Sixth in a series of noir mysteries featuring newspaper reporter Samuel Hamilton, Unfinished confronts the question, how much hurt can be repaired when betrayal, kidnapping, and violence touch a person’s life? The story opens with the kidnapping of a young boy—the third such kidnapping within a short period—only now it’s the son of Emma Sheridan, a French émigré, widow of a Vietnam veteran, and someone to whom Samuel owes a huge emotional debt. This time it’s personal.

While Samuel engages in his usual relentless job of pursuing the kidnapper, the narrative illuminates the lives and experiences of an exotic cast of characters, Emma Sheridan, whose life has been a series of losses, Emma’s eccentric but resourceful son Alain, the wise and compassionate Argentinean therapist Ana Cejas, and then there are the suspects and perpetrators, driven by their own perverse needs.

About the Author

A San Francisco trial lawyer with a long, successful career, William C. Gordon is the author of five previous noir mysteries that have appeared in 10 languages.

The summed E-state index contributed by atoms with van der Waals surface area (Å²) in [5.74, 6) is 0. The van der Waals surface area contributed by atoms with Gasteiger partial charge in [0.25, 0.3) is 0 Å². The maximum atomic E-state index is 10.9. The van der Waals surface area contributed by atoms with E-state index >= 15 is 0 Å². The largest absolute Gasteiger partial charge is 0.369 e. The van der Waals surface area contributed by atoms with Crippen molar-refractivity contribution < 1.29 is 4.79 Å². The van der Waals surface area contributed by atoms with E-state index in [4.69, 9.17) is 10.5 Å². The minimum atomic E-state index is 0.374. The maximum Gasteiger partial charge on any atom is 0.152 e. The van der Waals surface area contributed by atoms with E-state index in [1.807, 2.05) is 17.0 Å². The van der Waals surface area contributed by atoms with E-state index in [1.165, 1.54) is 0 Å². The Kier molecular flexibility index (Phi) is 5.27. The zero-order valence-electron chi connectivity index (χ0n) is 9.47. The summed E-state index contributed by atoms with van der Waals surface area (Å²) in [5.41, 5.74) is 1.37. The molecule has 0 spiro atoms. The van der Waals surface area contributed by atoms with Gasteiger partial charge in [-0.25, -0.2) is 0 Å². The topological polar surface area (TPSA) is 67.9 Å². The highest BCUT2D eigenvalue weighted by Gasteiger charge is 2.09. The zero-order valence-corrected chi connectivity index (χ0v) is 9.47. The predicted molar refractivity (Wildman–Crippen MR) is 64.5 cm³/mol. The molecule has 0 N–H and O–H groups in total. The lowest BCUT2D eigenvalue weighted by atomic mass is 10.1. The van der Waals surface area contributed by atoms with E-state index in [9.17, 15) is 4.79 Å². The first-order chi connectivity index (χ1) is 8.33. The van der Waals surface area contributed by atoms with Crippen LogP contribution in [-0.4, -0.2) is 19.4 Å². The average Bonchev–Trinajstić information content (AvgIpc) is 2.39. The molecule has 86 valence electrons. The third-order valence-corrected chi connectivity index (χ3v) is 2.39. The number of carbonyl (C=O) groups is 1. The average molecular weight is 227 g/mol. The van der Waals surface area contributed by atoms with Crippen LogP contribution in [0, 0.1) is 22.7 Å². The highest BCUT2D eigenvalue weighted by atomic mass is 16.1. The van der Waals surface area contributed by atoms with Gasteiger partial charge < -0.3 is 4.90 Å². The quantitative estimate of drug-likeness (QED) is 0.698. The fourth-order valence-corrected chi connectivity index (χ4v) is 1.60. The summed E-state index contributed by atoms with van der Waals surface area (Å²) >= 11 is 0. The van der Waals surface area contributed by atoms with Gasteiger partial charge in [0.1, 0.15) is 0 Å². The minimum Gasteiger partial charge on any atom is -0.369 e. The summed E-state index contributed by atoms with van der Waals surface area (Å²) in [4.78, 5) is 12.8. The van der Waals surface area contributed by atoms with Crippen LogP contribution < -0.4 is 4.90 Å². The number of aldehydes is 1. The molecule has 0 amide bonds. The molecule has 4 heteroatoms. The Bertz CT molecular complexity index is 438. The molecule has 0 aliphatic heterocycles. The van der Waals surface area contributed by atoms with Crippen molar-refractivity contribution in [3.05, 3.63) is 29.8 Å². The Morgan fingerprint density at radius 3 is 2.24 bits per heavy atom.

by Robert Sieben

Once a major wildfire is burning, it’s too late for fire prevention and sometimes beyond the efforts of firefighters. That’s why the most important person preventing a house from burning is the homeowner, who can provide critical protection in advance.

If you live in an area threatened by wildfires, here are the most important steps you can take to preserve your home.

• Install an automatic gas shut off valve.
• Ember-proof your home.
• Keep decks clear.
• Create and maintain a non-ignition zone adjacent to your house.
• Remove junipers from your property.
• Take advantage of the wet season for vegetation
• Provide both vertical and horizontal spacing between plants and trees.

You fire insurance will not replace the time, anguish, valued personal items, or loss of community that occurs when your house burns down. The Homeowners Guide to Fire Prevention provides information that may save your home.